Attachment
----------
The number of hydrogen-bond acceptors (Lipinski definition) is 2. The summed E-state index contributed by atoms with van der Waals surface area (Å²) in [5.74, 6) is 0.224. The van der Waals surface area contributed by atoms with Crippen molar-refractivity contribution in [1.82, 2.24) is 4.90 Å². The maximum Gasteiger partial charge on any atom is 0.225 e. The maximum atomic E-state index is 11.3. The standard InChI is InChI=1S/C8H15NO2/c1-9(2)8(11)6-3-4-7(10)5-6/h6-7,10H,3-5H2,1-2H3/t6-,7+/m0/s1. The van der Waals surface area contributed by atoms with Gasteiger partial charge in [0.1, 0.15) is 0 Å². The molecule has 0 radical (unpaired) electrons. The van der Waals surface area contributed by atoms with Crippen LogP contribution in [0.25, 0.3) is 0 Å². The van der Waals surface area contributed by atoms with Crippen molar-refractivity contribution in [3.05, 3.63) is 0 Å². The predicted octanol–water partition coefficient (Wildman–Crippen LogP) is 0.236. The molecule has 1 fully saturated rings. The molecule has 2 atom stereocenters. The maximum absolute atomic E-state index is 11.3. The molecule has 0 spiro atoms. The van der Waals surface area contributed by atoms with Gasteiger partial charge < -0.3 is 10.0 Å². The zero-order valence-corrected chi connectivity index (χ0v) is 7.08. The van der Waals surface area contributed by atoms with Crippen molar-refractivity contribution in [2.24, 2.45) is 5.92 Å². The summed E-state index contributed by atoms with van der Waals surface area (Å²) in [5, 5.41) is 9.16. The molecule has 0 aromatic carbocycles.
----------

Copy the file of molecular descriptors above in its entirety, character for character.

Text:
The number of hydrogen-bond acceptors (Lipinski definition) is 2. The summed E-state index contributed by atoms with van der Waals surface area (Å²) in [5.74, 6) is 0.224. The van der Waals surface area contributed by atoms with Crippen molar-refractivity contribution in [1.82, 2.24) is 4.90 Å². The maximum Gasteiger partial charge on any atom is 0.225 e. The maximum atomic E-state index is 11.3. The standard InChI is InChI=1S/C8H15NO2/c1-9(2)8(11)6-3-4-7(10)5-6/h6-7,10H,3-5H2,1-2H3/t6-,7+/m0/s1. The van der Waals surface area contributed by atoms with Gasteiger partial charge in [0.1, 0.15) is 0 Å². The molecule has 0 radical (unpaired) electrons. The van der Waals surface area contributed by atoms with Crippen LogP contribution in [0.25, 0.3) is 0 Å². The van der Waals surface area contributed by atoms with Crippen molar-refractivity contribution in [3.05, 3.63) is 0 Å². The predicted octanol–water partition coefficient (Wildman–Crippen LogP) is 0.236. The molecule has 1 fully saturated rings. The molecule has 2 atom stereocenters. The maximum absolute atomic E-state index is 11.3. The molecule has 0 spiro atoms. The van der Waals surface area contributed by atoms with Gasteiger partial charge < -0.3 is 10.0 Å². The zero-order valence-corrected chi connectivity index (χ0v) is 7.08. The van der Waals surface area contributed by atoms with Crippen molar-refractivity contribution in [2.24, 2.45) is 5.92 Å². The summed E-state index contributed by atoms with van der Waals surface area (Å²) in [5, 5.41) is 9.16. The molecule has 0 aromatic carbocycles.